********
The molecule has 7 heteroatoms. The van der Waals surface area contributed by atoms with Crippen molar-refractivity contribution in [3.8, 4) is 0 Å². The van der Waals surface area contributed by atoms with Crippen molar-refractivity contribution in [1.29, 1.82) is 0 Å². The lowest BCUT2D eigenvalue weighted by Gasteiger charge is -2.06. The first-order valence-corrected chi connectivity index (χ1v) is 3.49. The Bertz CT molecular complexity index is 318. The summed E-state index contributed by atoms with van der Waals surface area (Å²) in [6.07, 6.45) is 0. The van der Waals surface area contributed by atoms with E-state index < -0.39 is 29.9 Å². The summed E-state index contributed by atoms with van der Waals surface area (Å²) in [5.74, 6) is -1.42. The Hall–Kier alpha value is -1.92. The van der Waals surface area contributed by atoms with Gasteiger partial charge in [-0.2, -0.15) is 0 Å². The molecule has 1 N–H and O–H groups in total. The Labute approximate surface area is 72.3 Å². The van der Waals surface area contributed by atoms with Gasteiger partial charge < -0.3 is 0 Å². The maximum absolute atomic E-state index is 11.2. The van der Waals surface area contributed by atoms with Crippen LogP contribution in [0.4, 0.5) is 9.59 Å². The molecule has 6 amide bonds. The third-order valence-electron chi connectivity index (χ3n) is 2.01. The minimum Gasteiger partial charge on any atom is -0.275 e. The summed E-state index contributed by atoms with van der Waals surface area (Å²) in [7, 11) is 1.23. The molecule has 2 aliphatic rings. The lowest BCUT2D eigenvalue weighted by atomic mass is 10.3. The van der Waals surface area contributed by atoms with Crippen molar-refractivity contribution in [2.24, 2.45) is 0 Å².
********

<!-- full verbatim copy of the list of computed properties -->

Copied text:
The molecule has 7 heteroatoms. The van der Waals surface area contributed by atoms with Crippen molar-refractivity contribution in [3.8, 4) is 0 Å². The van der Waals surface area contributed by atoms with Crippen molar-refractivity contribution in [1.29, 1.82) is 0 Å². The lowest BCUT2D eigenvalue weighted by Gasteiger charge is -2.06. The first-order valence-corrected chi connectivity index (χ1v) is 3.49. The Bertz CT molecular complexity index is 318. The summed E-state index contributed by atoms with van der Waals surface area (Å²) in [6.07, 6.45) is 0. The van der Waals surface area contributed by atoms with E-state index < -0.39 is 29.9 Å². The summed E-state index contributed by atoms with van der Waals surface area (Å²) in [5.74, 6) is -1.42. The Hall–Kier alpha value is -1.92. The van der Waals surface area contributed by atoms with Gasteiger partial charge in [-0.2, -0.15) is 0 Å². The molecule has 1 N–H and O–H groups in total. The Labute approximate surface area is 72.3 Å². The van der Waals surface area contributed by atoms with Gasteiger partial charge < -0.3 is 0 Å². The maximum absolute atomic E-state index is 11.2. The van der Waals surface area contributed by atoms with Crippen LogP contribution in [0.4, 0.5) is 9.59 Å². The molecule has 6 amide bonds. The third-order valence-electron chi connectivity index (χ3n) is 2.01. The minimum Gasteiger partial charge on any atom is -0.275 e. The summed E-state index contributed by atoms with van der Waals surface area (Å²) in [7, 11) is 1.23. The molecule has 2 aliphatic rings. The lowest BCUT2D eigenvalue weighted by atomic mass is 10.3. The van der Waals surface area contributed by atoms with Crippen molar-refractivity contribution in [2.24, 2.45) is 0 Å².